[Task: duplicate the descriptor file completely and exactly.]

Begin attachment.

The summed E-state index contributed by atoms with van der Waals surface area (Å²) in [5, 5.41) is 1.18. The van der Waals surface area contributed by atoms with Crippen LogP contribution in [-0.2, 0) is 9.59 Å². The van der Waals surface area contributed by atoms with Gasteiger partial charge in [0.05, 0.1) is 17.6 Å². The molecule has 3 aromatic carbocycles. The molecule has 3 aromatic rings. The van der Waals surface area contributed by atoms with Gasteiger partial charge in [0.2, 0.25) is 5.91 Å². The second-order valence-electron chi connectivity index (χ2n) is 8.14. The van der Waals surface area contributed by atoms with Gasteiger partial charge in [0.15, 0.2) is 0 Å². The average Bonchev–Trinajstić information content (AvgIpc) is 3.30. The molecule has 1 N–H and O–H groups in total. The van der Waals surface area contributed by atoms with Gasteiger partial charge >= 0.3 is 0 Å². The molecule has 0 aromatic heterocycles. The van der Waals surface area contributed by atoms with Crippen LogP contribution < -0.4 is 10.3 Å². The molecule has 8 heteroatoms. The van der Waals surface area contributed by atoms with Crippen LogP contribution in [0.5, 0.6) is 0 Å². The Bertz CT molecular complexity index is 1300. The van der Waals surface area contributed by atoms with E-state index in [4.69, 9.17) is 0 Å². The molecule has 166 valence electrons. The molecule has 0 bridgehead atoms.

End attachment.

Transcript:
The summed E-state index contributed by atoms with van der Waals surface area (Å²) in [5, 5.41) is 1.18. The van der Waals surface area contributed by atoms with Crippen LogP contribution in [-0.2, 0) is 9.59 Å². The van der Waals surface area contributed by atoms with Gasteiger partial charge in [0.05, 0.1) is 17.6 Å². The molecule has 3 aromatic carbocycles. The molecule has 3 aromatic rings. The van der Waals surface area contributed by atoms with Gasteiger partial charge in [0.2, 0.25) is 5.91 Å². The second-order valence-electron chi connectivity index (χ2n) is 8.14. The van der Waals surface area contributed by atoms with Gasteiger partial charge in [0.15, 0.2) is 0 Å². The average Bonchev–Trinajstić information content (AvgIpc) is 3.30. The molecule has 1 N–H and O–H groups in total. The van der Waals surface area contributed by atoms with Gasteiger partial charge >= 0.3 is 0 Å². The molecule has 0 aromatic heterocycles. The van der Waals surface area contributed by atoms with Crippen LogP contribution < -0.4 is 10.3 Å². The molecule has 8 heteroatoms. The van der Waals surface area contributed by atoms with Crippen LogP contribution in [0.5, 0.6) is 0 Å². The Bertz CT molecular complexity index is 1300. The van der Waals surface area contributed by atoms with E-state index in [4.69, 9.17) is 0 Å². The molecule has 166 valence electrons. The molecule has 0 bridgehead atoms.